The single largest audience for HBO’s Girls is white men over 50. Fifty-six percent of the show’s audience is male. I got those fun facts from Kareem Abdul-Jabbar’s indictment of Girls in the Huffington Post, which he wrote because “win six NBA championships” was crossed off his to-do list. It is weird that Kareem composed a critical review of a TV show. What’s really weird, though, is that he makes a lot of very good points.
Corpse eating crackers Brit Hume appeared on Fox News this Sunday to pass judgment on Tiger Woods’s extramarital affairs, opine that his children might never be able to love him, and demand that he change religions. I direct your props to Ben Fowkles for the link, and your attention to William Kristol at the :40 mark. You know you’re talking crazy when you discombobulate Bill Kristol—the man was chief of staff to Dan Quayle, for crissake. After offering the generous assessment, “It’s not clear to me that he’ll be able to have a relationship with his children,” Hume goes on to speculate that Woods’s professed Buddhism does not offer “the kind of forgiveness and redemption that is offered by the Christian faith.” Okay, but will it make me a sanctimonious asshole? Because that’s the last piece of my asshole puzzle.
Brit Hume is not completely oblivious to how he comes off on TV, and he’s aware that certain segments of the Fox News viewing audience—specifically the 40% that watches solely to capture video and criticize it on the internet—took exception to his remarks. That’s why he went on Bill O’Reilly to address the heart of the issue: the way that people in this society immediately freak out if you so much as mention that you’re a Christian. Behold:
For my money, the best part of this interview is when O’Reilly, after showing Brit Hume a videotape of himself saying that they only way Tiger Woods can ever recover is if accepts the love of Jesus Christ, asks, “Was that proselytizing?” and Brit Hume says no, he doesn’t think so. Does Brit Hume not know what that word means? After reiterating his suspicion that Tiger’s family doesn’t love him anymore, Hume opines that what made Woods so notable is not his skill as a golfer, but “the content of his character.” See, I don’t follow golf, so I thought that it was because he was the best player in the history of the sport, but actually it’s because he was such a good guy. But in fact, Hume points out, he wasn’t a good guy at all! In addition to seeing you when you’re golfing and knowing when you’re awake, it turns out that Britt Hume also knows if you’ve been bad or good, so convert for goodness’s sake.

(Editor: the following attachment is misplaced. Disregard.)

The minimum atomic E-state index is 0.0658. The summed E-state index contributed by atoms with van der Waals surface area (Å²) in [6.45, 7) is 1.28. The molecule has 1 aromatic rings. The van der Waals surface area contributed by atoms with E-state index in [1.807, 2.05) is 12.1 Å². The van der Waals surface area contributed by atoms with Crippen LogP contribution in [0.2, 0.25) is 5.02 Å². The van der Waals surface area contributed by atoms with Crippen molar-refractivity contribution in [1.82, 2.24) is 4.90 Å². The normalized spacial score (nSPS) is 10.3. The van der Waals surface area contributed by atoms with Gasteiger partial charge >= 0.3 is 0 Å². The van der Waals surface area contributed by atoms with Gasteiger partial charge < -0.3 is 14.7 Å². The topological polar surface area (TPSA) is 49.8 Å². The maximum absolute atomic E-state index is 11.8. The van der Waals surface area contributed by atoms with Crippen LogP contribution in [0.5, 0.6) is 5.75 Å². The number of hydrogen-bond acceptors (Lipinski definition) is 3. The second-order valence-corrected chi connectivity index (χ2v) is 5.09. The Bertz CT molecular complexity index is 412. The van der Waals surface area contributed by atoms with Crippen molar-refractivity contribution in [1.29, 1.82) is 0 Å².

Hume seems unaware that calling on a man to change religions after you’ve gone on national TV to speculate on the state of his marriage might be seen as a little presumptuous. Instead, he ascribes any indignation over his remarks to the taboo on mentions of Christian faith in our national dialogue. “It has always been a puzzling thing to me,” Hume says. “The Bible even speaks of it. You speak the name of Jesus Christ, and I don’t mean to make a pun here, but all hell breaks loose.” I think we can all agree that the worst thing a public figure can do in this country is speak the name of Jesus Christ. That’s why the religious faiths of both candidates for President in 2008 remain unknown, and why evangelical Christians wield absolutely no power in American politics. In a country where 83% of the population identifies as Christian, mentioning Jesus is just too risky.
If a mode of rhetoric has defined American culture since 1967, presenting the majority position as if it were a rebellious minority is it. Consider the quote-unquote rogue who is America’s second-most admired woman, or the vast, decrepit sales team that calls itself rock ‘n roll. Americans like to think of themselves as bold nonconformists, especially when they’re safely in the majority. It’s no surprise, then, that Christians in a position of power should trot out this argument when they need to excuse crass behavior. What is surprising is that people still buy into it. A marketing strategy that has come to be derided as a means of selling Mountain Dew or Jeeps still works as a means of selling bad behavior—maybe because 83% of the country has a vested interest in believing it’s true. Thank goodness for the internet, which gives us access to the Cypress Times outside of Houston, and their response to the flap: “Mr. Hume may have been speaking metaphorically, but his words were literal and they were the perfect explanation as to why he is now being vilified.” I’m not sure what the actual words in that sentence could possibly mean—although, being words, they are probably literal—but the implication is that the country is somehow persecuting its Christian majority.